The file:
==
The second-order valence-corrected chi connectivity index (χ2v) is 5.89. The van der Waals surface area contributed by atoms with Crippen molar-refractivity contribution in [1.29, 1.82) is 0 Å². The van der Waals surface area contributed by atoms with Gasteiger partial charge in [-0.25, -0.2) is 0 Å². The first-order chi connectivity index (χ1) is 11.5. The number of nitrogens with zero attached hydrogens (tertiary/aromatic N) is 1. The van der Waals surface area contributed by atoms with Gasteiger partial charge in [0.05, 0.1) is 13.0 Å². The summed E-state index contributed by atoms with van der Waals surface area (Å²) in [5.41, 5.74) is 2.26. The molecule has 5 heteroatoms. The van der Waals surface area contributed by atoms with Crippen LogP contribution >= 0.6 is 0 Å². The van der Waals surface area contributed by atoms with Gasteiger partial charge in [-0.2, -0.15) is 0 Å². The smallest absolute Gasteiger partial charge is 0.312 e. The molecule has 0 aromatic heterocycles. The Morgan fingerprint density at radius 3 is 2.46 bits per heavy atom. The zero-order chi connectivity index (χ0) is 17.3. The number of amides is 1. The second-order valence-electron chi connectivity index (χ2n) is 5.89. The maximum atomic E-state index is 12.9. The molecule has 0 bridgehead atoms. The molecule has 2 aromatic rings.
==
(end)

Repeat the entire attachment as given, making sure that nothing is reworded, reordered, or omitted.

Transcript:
The second-order valence-corrected chi connectivity index (χ2v) is 5.89. The van der Waals surface area contributed by atoms with Crippen molar-refractivity contribution in [1.29, 1.82) is 0 Å². The van der Waals surface area contributed by atoms with Gasteiger partial charge in [-0.25, -0.2) is 0 Å². The first-order chi connectivity index (χ1) is 11.5. The number of nitrogens with zero attached hydrogens (tertiary/aromatic N) is 1. The van der Waals surface area contributed by atoms with Gasteiger partial charge in [0.05, 0.1) is 13.0 Å². The summed E-state index contributed by atoms with van der Waals surface area (Å²) in [5.41, 5.74) is 2.26. The molecule has 5 heteroatoms. The van der Waals surface area contributed by atoms with Crippen LogP contribution >= 0.6 is 0 Å². The van der Waals surface area contributed by atoms with Gasteiger partial charge in [-0.2, -0.15) is 0 Å². The smallest absolute Gasteiger partial charge is 0.312 e. The molecule has 0 aromatic heterocycles. The Morgan fingerprint density at radius 3 is 2.46 bits per heavy atom. The zero-order chi connectivity index (χ0) is 17.3. The number of amides is 1. The second-order valence-electron chi connectivity index (χ2n) is 5.89. The maximum atomic E-state index is 12.9. The molecule has 0 bridgehead atoms. The molecule has 2 aromatic rings.